Communication

Communication (Photo credit: P Shanks)

Business writing needs to be clear. Confusing writing causes miscommunication and keeps everyone from reaching their targets. In essence, unclear writing slows productivity.

I’m privileged to work with talented clients on diverse and interesting projects. When beginning a project, I like to ask the client lots of different questions about their goals and audiences. Next, I ask some specific questions to understand how to create crystal-clear copy that will deliver the message straight away.

Here are a few of the questions I ask my clients. When working on a new project, take the time to think through these questions and map out the answers. I promise they’ll help you craft a clearer final product that has a greater impact!

  1. How will you/I/we know the writing project succeeded? How will we know we’ve achieved our goal? Consider long-term and broad indications that the project reached its goals. These may  include generating discussion or excitement, prompting someone to think differently about a specific topic or solidifying knowledge and processes into writing.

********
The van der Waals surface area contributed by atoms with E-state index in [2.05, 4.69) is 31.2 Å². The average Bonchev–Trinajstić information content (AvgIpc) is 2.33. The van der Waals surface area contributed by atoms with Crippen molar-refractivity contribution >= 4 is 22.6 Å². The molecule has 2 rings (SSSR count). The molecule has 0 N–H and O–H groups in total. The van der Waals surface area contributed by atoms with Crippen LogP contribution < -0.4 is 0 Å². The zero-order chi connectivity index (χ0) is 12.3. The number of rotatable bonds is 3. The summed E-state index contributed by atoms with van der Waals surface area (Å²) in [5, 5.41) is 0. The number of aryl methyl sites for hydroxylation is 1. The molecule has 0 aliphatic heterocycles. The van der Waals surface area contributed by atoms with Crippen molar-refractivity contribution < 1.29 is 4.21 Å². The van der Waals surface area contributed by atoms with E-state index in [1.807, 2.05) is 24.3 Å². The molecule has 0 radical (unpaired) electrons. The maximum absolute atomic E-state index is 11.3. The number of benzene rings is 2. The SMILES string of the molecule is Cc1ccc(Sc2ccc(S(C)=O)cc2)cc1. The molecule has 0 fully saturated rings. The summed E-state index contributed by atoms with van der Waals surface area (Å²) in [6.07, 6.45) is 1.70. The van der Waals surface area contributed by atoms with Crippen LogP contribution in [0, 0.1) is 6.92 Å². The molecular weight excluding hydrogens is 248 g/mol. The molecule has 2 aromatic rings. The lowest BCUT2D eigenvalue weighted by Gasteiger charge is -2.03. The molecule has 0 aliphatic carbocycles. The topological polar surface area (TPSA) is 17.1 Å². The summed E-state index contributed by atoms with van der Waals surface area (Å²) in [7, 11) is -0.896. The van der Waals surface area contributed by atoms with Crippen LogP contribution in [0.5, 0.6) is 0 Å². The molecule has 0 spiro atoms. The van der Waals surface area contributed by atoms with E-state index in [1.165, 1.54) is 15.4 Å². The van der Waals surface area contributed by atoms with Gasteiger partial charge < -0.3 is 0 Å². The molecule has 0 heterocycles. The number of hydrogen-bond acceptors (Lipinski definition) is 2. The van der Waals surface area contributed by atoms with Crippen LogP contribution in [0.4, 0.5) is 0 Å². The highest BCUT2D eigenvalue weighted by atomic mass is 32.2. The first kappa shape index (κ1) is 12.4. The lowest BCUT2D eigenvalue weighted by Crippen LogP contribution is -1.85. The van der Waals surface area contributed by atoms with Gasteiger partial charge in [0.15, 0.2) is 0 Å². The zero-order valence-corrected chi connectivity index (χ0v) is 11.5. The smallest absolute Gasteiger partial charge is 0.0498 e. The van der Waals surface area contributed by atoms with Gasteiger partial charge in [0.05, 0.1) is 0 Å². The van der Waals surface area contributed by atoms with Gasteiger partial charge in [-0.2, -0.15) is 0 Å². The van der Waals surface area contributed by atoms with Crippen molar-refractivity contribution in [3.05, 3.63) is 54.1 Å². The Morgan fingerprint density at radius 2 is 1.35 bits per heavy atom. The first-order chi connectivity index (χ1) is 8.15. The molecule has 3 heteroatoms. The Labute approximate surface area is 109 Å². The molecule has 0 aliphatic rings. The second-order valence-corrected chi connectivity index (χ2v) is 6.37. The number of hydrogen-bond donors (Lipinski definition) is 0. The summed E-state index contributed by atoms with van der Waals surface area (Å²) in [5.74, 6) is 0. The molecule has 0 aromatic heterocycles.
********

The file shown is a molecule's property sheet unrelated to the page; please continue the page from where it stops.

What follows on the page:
2. Is there a specific event or reaction that would tell us that this writing is successful? Consider exactly how you’ll learn that you achieved your goals; think of specific events. For example, if you’re writing a blog post, a reader’s comment tells you it’s successful. If you’re writing a large presentation about the importance of work-life balance, someone telling you afterwards that they implemented a few of your tips is a clear sign that you were successful.
  3. What do you want your readers to do or think or feel immediately after reading this project? Consider what your audience (or audiences) knows and feels now, and the type or reactions you want to elicit. For example, you may want the annual report you’re writing to inspire confidence in your organization and optimism for the future.

These questions delve into the desired outcomes of the writing, giving you a better understanding of your overall goals. Armed with the answers to these questions, you’ll be better prepared to package and organize the information clearly and eloquently.

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